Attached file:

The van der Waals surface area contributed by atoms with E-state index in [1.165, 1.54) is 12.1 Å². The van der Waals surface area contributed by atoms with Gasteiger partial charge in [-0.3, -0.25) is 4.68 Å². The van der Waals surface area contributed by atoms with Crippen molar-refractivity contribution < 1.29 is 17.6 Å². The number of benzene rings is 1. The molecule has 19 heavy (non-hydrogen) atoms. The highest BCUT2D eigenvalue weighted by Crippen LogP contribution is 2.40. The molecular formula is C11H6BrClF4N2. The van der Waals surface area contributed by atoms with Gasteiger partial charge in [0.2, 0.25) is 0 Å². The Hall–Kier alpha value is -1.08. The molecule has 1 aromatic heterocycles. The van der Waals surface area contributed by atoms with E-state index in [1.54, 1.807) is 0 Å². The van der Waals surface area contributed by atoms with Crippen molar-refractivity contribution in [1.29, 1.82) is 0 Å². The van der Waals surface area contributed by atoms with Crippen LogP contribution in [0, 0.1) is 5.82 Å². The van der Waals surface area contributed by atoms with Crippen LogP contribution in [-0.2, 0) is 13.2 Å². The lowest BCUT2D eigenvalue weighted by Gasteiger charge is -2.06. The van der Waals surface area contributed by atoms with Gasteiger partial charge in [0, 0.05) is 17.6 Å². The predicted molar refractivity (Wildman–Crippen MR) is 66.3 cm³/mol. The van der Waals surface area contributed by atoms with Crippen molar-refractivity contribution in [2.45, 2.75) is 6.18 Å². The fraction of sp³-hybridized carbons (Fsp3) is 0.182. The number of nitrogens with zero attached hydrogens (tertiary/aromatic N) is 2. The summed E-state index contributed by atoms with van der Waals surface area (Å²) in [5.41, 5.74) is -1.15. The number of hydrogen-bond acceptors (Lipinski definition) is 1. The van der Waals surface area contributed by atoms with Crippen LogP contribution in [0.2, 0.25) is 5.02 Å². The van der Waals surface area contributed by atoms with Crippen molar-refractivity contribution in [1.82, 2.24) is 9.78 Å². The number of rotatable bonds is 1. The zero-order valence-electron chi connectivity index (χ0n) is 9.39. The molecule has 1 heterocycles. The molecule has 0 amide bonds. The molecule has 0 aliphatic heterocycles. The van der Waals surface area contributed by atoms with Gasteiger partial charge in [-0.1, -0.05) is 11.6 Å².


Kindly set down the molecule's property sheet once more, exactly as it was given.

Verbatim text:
The van der Waals surface area contributed by atoms with E-state index in [1.165, 1.54) is 12.1 Å². The van der Waals surface area contributed by atoms with Gasteiger partial charge in [-0.3, -0.25) is 4.68 Å². The van der Waals surface area contributed by atoms with Crippen molar-refractivity contribution < 1.29 is 17.6 Å². The number of benzene rings is 1. The molecule has 19 heavy (non-hydrogen) atoms. The highest BCUT2D eigenvalue weighted by Crippen LogP contribution is 2.40. The molecular formula is C11H6BrClF4N2. The van der Waals surface area contributed by atoms with Gasteiger partial charge in [0.2, 0.25) is 0 Å². The Hall–Kier alpha value is -1.08. The molecule has 1 aromatic heterocycles. The van der Waals surface area contributed by atoms with E-state index in [1.54, 1.807) is 0 Å². The van der Waals surface area contributed by atoms with Crippen molar-refractivity contribution in [1.29, 1.82) is 0 Å². The van der Waals surface area contributed by atoms with Crippen LogP contribution in [0, 0.1) is 5.82 Å². The van der Waals surface area contributed by atoms with Crippen LogP contribution in [-0.2, 0) is 13.2 Å². The lowest BCUT2D eigenvalue weighted by Gasteiger charge is -2.06. The van der Waals surface area contributed by atoms with Gasteiger partial charge in [0, 0.05) is 17.6 Å². The predicted molar refractivity (Wildman–Crippen MR) is 66.3 cm³/mol. The van der Waals surface area contributed by atoms with Crippen molar-refractivity contribution in [2.45, 2.75) is 6.18 Å². The fraction of sp³-hybridized carbons (Fsp3) is 0.182. The number of nitrogens with zero attached hydrogens (tertiary/aromatic N) is 2. The summed E-state index contributed by atoms with van der Waals surface area (Å²) in [5.41, 5.74) is -1.15. The number of hydrogen-bond acceptors (Lipinski definition) is 1. The van der Waals surface area contributed by atoms with Crippen LogP contribution in [0.2, 0.25) is 5.02 Å². The van der Waals surface area contributed by atoms with Crippen molar-refractivity contribution in [1.82, 2.24) is 9.78 Å². The number of rotatable bonds is 1. The zero-order valence-electron chi connectivity index (χ0n) is 9.39. The molecule has 1 heterocycles. The molecule has 0 amide bonds. The molecule has 0 aliphatic heterocycles. The van der Waals surface area contributed by atoms with Gasteiger partial charge in [-0.1, -0.05) is 11.6 Å².